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Defense says fatal fire in W.Va. was not set

October 16, 2000

Defense says fatal fire in W.Va. was not set



By BOB PARTLOW / Staff Writer, Martinsburg


MARTINSBURG, W.Va. - No fire starter was found in the home where three children died of smoke inhalation last Nov. 13, attorneys for a woman accused of killing her children told Circuit Judge Dave Sanders Monday.

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If that assertion by a defense expert holds up, it could significantly change the case against Sara L. Howard, accused of starting the fire, then crawling over her children's bodies to escape the house at 211 E. Liberty St.

"They'll have to drop the murder and arson charges because if there's no gas, there's no motive and no intentional fire setting," said Jerome Dambro, Howard's attorney in an interview after the court hearing. "They might still charge her with child neglect causing death, but that is not a crime of intent."

Howard had a three-year-old and four-year-old twins.

"This is critical to both sides," Berkeley County Prosecuting Attorney Pamela Games-Neely told Sanders. She told the court she would have to consider changing the charges if tests show nothing was used to set the fire.

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The attorneys appeared before Sanders to discuss whether the high-profile case should be moved outside Berkeley County or an outside jury brought in because of pre-trial publicity. Sanders will look at two surveys of county residents on the issue then decide what to do. He will not make his decision public before the trial to avoid any further publicity, Games-Neely said.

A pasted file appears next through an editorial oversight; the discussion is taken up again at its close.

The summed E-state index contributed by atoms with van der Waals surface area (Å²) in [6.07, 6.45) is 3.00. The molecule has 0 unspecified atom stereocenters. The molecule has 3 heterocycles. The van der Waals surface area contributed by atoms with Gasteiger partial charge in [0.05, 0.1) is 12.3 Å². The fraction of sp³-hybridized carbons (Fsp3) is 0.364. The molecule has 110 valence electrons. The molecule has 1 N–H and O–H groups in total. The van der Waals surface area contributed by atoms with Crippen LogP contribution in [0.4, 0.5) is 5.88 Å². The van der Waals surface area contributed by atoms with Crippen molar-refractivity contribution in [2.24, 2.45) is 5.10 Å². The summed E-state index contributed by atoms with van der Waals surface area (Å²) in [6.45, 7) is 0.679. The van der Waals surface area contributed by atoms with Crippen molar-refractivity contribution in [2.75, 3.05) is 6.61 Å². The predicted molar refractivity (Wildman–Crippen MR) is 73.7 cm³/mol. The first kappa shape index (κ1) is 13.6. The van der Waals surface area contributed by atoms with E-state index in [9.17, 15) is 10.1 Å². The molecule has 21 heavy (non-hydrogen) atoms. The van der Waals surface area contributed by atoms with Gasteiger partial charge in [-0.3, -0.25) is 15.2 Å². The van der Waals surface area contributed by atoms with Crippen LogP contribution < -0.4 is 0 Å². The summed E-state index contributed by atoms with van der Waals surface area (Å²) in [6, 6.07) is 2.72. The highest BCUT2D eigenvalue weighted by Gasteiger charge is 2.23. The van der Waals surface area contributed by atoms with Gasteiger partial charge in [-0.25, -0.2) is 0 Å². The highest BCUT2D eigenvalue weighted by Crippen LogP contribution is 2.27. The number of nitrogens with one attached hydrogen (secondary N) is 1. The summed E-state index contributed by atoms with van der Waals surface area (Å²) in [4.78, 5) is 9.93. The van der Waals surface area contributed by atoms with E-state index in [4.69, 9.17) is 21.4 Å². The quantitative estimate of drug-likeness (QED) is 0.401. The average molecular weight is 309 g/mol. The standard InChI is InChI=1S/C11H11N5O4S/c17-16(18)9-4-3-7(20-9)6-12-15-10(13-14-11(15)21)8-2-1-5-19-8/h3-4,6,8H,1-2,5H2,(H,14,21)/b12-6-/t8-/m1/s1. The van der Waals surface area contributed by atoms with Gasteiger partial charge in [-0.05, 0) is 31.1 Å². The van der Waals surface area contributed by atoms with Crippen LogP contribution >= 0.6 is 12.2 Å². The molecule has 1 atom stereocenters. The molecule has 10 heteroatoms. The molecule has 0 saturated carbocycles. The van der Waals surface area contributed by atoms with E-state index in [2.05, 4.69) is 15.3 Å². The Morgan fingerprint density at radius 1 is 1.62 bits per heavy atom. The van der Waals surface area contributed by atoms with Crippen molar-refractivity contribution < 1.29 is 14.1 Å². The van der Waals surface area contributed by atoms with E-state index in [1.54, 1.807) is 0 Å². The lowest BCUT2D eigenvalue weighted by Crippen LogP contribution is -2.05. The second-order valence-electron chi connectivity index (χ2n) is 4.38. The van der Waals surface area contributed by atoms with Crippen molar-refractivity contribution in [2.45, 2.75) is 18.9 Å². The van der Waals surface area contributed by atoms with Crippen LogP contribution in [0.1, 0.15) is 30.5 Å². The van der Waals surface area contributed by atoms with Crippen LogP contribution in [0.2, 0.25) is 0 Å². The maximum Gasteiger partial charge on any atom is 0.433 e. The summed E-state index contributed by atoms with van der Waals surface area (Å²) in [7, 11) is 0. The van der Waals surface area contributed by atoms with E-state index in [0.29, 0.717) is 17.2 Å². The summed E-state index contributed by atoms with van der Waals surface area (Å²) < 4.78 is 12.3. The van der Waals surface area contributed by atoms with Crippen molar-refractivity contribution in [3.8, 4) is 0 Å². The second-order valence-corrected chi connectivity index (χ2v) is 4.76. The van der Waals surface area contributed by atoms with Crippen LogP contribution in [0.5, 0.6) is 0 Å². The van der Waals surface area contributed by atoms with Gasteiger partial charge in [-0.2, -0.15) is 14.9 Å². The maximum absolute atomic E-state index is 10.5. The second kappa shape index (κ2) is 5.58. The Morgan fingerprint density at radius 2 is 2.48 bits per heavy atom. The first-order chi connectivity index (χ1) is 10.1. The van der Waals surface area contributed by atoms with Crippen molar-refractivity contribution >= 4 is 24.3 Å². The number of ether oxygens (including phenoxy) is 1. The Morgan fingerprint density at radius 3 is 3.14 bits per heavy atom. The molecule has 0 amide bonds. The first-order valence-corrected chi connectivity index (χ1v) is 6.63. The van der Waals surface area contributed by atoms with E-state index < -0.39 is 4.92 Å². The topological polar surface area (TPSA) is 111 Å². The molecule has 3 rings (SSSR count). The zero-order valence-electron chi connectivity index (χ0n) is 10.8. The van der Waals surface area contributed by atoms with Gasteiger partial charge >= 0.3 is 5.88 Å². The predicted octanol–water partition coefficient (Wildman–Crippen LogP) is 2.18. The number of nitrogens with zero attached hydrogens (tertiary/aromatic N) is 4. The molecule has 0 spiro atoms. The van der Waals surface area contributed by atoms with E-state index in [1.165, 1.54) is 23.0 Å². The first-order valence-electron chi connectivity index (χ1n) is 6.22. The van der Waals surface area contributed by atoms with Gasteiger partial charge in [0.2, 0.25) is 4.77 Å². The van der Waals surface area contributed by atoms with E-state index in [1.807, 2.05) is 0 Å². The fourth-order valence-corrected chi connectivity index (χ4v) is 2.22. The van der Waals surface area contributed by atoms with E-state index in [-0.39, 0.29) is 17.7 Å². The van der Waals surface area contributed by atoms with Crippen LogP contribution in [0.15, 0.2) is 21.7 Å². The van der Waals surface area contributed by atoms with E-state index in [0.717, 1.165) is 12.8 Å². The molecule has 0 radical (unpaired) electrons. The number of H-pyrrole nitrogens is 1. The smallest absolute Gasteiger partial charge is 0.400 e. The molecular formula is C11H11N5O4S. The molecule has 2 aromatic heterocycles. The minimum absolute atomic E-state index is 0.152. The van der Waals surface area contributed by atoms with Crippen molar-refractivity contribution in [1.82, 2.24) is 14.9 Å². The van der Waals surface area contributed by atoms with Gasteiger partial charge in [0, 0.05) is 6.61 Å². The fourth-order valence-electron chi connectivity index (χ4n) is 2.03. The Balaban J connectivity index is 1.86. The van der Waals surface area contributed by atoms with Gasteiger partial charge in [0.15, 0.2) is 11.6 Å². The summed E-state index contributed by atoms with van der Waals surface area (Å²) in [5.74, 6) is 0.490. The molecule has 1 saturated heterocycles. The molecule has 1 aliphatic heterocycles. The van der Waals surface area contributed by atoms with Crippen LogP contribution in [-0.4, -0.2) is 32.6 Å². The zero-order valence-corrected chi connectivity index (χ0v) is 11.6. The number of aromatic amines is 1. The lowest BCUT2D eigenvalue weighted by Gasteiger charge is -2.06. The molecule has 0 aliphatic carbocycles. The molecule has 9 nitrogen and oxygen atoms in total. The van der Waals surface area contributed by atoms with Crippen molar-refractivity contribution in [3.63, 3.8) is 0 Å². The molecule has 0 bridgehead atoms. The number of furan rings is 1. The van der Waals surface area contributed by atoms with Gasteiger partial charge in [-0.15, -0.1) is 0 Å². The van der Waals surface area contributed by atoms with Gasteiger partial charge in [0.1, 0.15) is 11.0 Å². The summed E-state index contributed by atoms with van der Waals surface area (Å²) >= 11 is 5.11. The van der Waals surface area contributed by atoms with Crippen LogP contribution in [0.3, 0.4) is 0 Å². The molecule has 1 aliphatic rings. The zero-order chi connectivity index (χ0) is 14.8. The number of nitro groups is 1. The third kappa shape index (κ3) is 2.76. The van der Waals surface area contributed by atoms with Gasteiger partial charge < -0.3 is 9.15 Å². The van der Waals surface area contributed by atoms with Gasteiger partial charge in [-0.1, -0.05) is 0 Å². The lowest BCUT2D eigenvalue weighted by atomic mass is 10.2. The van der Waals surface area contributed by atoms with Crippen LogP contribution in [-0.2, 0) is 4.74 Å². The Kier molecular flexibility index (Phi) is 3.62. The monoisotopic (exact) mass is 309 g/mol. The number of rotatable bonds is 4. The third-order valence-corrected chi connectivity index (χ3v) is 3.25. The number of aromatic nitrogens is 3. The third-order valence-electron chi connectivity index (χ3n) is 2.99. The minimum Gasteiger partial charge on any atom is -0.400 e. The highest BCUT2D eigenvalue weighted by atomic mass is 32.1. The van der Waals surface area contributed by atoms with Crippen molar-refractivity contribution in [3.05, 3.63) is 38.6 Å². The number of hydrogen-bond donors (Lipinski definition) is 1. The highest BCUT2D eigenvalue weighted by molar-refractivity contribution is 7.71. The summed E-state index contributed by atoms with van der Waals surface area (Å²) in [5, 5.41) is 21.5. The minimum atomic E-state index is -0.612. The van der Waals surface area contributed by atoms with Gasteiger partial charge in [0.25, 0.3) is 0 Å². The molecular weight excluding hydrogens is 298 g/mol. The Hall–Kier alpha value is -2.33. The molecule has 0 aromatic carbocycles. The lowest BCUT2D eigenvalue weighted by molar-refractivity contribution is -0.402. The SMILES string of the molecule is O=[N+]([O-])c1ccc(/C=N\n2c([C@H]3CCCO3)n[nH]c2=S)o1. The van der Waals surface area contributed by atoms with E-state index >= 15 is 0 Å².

"It would be impractical, but not impossible," to get an unbiased jury in Berkeley County, she said in court.

A survey Games-Neely had done of 200 potential jurors showed 58 percent said they would presume Howard innocent until proven guilty and 47 percent said she could receive a fair trial here. The survey is part of the court record.

A defense survey concluded 70 percent of the 291 potential jurors had heard of the case and 97 percent were biased. It also is part of the court record.

Their conclusion: "It is estimated that more than 500 panel members may be necessary to seat an unbiased jury." The problem is not just knowledge of the case, but the type of alleged crime, the survey concluded.

"You mention the death of a child and the mother not rescuing them and it's very emotional," no matter what the actual facts, Dambro said in an interview.

Dambro said Howard's expert witness is criminologist Dirk Hedglin of Michigan, who Dambro said worked on the World Trade Center and Oklahoma City bombings.

"He went through the debris and found there was no accelerant," Dambro said in court of the Howard case.

The West Virginia State Crime Lab performed tests and came to a different conclusion. The difference in results might be a difference in procedures and methods used, both sides agreed. The two experts will confer and see if they can reach agreement.

"I think our tests were a little more sophisticated than the state's," Dambro said in an interview.

The state crime lab also has been under fire for sloppy work. "That might be an issue we explore down the road," Dambro said in an interview.

The trial is set for Nov. 14, although it could be delayed if the debris needs to be re-tested for a fire starter, both sides agreed.

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